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Amy Robach: 'GMA' anchor found breast cancer via on-air mammogram

Amy Robach: 'GMA' anchor found breast cancer via on-air mammogram
Amy Robach during a broadcast of "Good Morning America, " in New York. A month after undergoing a mammogram on "Good Morning America," ABC's Amy Robach said Monday, Nov. 11, she has breast cancer and will have a double mastectomy and reconstructive surgery this week. (Heidi Gutman / AP)

Amy Robach may owe her life to a health segment on "Good Morning America."

The 40-year-old newswoman, an anchor for ABC's morning show, discovered she has breast cancer after having what she thought was a routine mammogram for an October piece on the show.

Turns out the procedure wasn't routine at all: Doctors ran more tests and confirmed a cancer diagnosis. Robach says she will have a double mastectomy on Thursday.

"The doctors told me bluntly: 'That mammogram just saved your life,'" Robach wrote in an essay that ran on the ABC News website.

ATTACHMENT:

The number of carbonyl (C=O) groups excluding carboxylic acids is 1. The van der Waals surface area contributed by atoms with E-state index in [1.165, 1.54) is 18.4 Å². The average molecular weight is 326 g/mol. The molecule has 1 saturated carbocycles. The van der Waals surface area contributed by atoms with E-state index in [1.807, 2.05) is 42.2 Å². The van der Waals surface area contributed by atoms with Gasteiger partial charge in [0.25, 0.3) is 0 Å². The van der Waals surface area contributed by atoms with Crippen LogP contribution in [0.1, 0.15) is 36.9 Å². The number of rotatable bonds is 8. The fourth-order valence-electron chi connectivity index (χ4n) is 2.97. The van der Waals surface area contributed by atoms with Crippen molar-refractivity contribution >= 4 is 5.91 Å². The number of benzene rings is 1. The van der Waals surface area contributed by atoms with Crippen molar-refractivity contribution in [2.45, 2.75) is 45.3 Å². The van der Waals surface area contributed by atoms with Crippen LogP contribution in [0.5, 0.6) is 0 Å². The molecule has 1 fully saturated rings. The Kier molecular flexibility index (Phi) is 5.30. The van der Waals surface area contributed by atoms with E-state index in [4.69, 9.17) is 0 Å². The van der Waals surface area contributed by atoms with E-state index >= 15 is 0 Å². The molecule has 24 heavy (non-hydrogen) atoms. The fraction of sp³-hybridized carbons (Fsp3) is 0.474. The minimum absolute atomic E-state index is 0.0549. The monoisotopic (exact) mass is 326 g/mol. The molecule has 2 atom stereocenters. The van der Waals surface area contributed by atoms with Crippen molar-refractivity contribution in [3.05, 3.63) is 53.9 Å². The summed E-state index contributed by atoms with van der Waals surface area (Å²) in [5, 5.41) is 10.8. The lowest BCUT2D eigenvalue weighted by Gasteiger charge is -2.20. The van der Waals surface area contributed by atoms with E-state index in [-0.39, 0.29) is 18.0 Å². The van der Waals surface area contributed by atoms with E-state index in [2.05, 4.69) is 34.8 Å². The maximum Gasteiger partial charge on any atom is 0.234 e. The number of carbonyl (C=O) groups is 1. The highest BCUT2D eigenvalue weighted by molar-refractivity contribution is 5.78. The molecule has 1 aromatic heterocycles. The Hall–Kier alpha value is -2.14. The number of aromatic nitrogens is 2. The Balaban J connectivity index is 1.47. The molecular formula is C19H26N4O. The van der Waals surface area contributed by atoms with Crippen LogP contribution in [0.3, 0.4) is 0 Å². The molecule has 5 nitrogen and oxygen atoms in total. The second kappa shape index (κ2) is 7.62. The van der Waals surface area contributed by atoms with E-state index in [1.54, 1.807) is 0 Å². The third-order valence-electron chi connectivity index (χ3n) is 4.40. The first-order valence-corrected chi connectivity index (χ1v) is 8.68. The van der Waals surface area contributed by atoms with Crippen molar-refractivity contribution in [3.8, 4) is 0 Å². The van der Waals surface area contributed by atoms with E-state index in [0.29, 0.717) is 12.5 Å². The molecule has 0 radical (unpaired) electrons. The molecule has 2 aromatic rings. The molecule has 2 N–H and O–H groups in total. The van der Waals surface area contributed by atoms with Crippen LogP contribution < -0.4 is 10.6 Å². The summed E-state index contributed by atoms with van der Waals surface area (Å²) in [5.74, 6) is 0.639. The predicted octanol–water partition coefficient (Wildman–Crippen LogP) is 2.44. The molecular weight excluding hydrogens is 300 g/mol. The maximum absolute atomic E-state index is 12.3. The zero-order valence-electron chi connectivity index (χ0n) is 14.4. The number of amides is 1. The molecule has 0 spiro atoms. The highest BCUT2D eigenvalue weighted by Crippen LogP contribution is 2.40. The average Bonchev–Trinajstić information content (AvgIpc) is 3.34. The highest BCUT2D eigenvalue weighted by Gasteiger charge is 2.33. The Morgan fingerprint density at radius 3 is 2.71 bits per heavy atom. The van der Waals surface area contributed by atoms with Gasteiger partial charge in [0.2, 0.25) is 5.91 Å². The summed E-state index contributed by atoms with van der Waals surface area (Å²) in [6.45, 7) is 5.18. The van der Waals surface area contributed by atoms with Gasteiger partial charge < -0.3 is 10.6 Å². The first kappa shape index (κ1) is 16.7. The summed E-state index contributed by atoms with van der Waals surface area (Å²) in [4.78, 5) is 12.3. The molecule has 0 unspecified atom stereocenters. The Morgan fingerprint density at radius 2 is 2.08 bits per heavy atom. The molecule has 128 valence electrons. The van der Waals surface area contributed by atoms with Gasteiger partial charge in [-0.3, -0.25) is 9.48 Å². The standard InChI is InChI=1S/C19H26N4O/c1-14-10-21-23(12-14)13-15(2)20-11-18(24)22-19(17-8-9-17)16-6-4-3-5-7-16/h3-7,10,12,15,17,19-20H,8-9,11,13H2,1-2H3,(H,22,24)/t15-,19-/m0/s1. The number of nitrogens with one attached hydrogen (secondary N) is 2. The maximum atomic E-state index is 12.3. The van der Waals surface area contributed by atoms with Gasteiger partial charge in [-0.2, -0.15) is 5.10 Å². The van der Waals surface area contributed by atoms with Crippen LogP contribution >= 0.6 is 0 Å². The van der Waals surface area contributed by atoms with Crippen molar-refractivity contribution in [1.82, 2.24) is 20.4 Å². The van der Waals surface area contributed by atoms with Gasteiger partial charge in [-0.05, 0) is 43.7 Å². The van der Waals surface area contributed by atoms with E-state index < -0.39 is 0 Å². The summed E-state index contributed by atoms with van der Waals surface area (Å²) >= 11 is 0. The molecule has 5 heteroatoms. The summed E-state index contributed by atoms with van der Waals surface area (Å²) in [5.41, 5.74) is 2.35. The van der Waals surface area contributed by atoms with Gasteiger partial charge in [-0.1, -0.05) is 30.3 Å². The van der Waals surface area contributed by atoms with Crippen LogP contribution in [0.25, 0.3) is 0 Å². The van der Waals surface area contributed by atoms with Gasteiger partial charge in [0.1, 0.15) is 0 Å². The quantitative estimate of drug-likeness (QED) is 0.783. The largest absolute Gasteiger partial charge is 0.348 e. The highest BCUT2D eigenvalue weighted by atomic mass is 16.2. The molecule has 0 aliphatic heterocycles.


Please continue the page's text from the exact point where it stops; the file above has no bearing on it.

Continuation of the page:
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Robach said she had never had a mammogram before and had been reluctant to undergo the procedure this time but was persuaded by coworkers including "GMA's" Robin Roberts, a cancer survivor herself.

"I got lucky by catching it early, and there are so many people to thank for making sure I did," Robach wrote. "Every producer, every person who urged me to do this, changed my trajectory."

She added that she hopes her tale will "inspire every woman who hears it to get a mammogram, to take a self exam. No excuses. It is the difference between life and death."

What do you think of Robach and her experience?

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